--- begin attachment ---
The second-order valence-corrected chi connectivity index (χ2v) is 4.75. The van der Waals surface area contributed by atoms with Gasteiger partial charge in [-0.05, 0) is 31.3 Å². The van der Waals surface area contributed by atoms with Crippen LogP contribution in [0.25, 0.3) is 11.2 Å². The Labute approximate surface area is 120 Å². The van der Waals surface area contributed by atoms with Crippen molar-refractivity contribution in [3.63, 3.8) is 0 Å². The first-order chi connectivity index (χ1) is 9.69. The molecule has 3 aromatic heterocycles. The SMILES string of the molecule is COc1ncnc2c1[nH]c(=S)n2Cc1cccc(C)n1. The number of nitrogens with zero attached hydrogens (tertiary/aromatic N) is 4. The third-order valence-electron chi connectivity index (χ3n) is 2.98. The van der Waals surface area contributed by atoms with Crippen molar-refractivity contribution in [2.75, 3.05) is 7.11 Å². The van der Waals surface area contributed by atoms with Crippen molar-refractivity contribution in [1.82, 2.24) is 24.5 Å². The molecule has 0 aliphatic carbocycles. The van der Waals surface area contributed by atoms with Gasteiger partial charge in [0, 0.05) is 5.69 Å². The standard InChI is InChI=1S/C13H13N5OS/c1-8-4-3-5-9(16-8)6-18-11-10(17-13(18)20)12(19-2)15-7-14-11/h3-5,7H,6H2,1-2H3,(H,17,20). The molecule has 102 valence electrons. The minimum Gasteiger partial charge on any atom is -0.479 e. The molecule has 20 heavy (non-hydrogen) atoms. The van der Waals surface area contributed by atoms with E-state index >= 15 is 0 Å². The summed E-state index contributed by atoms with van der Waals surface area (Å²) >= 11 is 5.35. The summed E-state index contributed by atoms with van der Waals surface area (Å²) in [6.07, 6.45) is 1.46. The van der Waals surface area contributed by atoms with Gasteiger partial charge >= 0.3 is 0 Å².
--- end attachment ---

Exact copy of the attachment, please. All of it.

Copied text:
The second-order valence-corrected chi connectivity index (χ2v) is 4.75. The van der Waals surface area contributed by atoms with Gasteiger partial charge in [-0.05, 0) is 31.3 Å². The van der Waals surface area contributed by atoms with Crippen LogP contribution in [0.25, 0.3) is 11.2 Å². The Labute approximate surface area is 120 Å². The van der Waals surface area contributed by atoms with Crippen molar-refractivity contribution in [3.63, 3.8) is 0 Å². The first-order chi connectivity index (χ1) is 9.69. The molecule has 3 aromatic heterocycles. The SMILES string of the molecule is COc1ncnc2c1[nH]c(=S)n2Cc1cccc(C)n1. The number of nitrogens with zero attached hydrogens (tertiary/aromatic N) is 4. The third-order valence-electron chi connectivity index (χ3n) is 2.98. The van der Waals surface area contributed by atoms with Crippen molar-refractivity contribution in [2.75, 3.05) is 7.11 Å². The van der Waals surface area contributed by atoms with Crippen molar-refractivity contribution in [1.82, 2.24) is 24.5 Å². The molecule has 0 aliphatic carbocycles. The van der Waals surface area contributed by atoms with Gasteiger partial charge in [0, 0.05) is 5.69 Å². The standard InChI is InChI=1S/C13H13N5OS/c1-8-4-3-5-9(16-8)6-18-11-10(17-13(18)20)12(19-2)15-7-14-11/h3-5,7H,6H2,1-2H3,(H,17,20). The molecule has 102 valence electrons. The minimum Gasteiger partial charge on any atom is -0.479 e. The molecule has 20 heavy (non-hydrogen) atoms. The van der Waals surface area contributed by atoms with E-state index >= 15 is 0 Å². The summed E-state index contributed by atoms with van der Waals surface area (Å²) >= 11 is 5.35. The summed E-state index contributed by atoms with van der Waals surface area (Å²) in [6.07, 6.45) is 1.46. The van der Waals surface area contributed by atoms with Gasteiger partial charge >= 0.3 is 0 Å².